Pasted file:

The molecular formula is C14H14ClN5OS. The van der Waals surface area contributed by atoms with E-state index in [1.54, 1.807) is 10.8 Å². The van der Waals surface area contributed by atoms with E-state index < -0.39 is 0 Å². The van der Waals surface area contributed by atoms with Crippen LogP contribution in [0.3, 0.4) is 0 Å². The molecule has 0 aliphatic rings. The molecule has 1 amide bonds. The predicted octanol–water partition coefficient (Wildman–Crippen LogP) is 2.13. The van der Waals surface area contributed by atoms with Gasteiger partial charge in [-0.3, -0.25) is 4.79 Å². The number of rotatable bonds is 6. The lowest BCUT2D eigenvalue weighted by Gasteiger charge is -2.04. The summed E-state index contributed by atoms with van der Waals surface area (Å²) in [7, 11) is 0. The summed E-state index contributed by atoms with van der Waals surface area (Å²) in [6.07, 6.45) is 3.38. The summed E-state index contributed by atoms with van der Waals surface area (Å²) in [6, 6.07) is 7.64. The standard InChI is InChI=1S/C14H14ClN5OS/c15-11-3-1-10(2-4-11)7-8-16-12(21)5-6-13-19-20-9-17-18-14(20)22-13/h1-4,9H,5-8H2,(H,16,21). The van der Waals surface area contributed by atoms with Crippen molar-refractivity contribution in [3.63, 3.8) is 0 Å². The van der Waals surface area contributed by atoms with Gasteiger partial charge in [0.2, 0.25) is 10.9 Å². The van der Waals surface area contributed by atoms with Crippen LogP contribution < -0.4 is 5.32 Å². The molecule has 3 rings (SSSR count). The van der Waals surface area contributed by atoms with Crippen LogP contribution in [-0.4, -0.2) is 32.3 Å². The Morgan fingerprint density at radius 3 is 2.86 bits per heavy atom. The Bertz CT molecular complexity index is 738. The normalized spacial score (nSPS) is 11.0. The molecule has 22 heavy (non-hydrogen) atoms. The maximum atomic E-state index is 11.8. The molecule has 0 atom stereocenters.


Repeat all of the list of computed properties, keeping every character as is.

The molecular formula is C14H14ClN5OS. The van der Waals surface area contributed by atoms with E-state index in [1.54, 1.807) is 10.8 Å². The van der Waals surface area contributed by atoms with E-state index < -0.39 is 0 Å². The van der Waals surface area contributed by atoms with Crippen LogP contribution in [0.3, 0.4) is 0 Å². The molecule has 0 aliphatic rings. The molecule has 1 amide bonds. The predicted octanol–water partition coefficient (Wildman–Crippen LogP) is 2.13. The van der Waals surface area contributed by atoms with Gasteiger partial charge in [-0.3, -0.25) is 4.79 Å². The number of rotatable bonds is 6. The lowest BCUT2D eigenvalue weighted by Gasteiger charge is -2.04. The summed E-state index contributed by atoms with van der Waals surface area (Å²) in [7, 11) is 0. The summed E-state index contributed by atoms with van der Waals surface area (Å²) in [6.07, 6.45) is 3.38. The summed E-state index contributed by atoms with van der Waals surface area (Å²) in [6, 6.07) is 7.64. The standard InChI is InChI=1S/C14H14ClN5OS/c15-11-3-1-10(2-4-11)7-8-16-12(21)5-6-13-19-20-9-17-18-14(20)22-13/h1-4,9H,5-8H2,(H,16,21). The van der Waals surface area contributed by atoms with Crippen molar-refractivity contribution in [3.63, 3.8) is 0 Å². The van der Waals surface area contributed by atoms with Gasteiger partial charge in [0.2, 0.25) is 10.9 Å². The van der Waals surface area contributed by atoms with Crippen LogP contribution < -0.4 is 5.32 Å². The molecule has 3 rings (SSSR count). The van der Waals surface area contributed by atoms with Crippen LogP contribution in [-0.4, -0.2) is 32.3 Å². The Morgan fingerprint density at radius 3 is 2.86 bits per heavy atom. The Bertz CT molecular complexity index is 738. The normalized spacial score (nSPS) is 11.0. The molecule has 22 heavy (non-hydrogen) atoms. The maximum atomic E-state index is 11.8. The molecule has 0 atom stereocenters.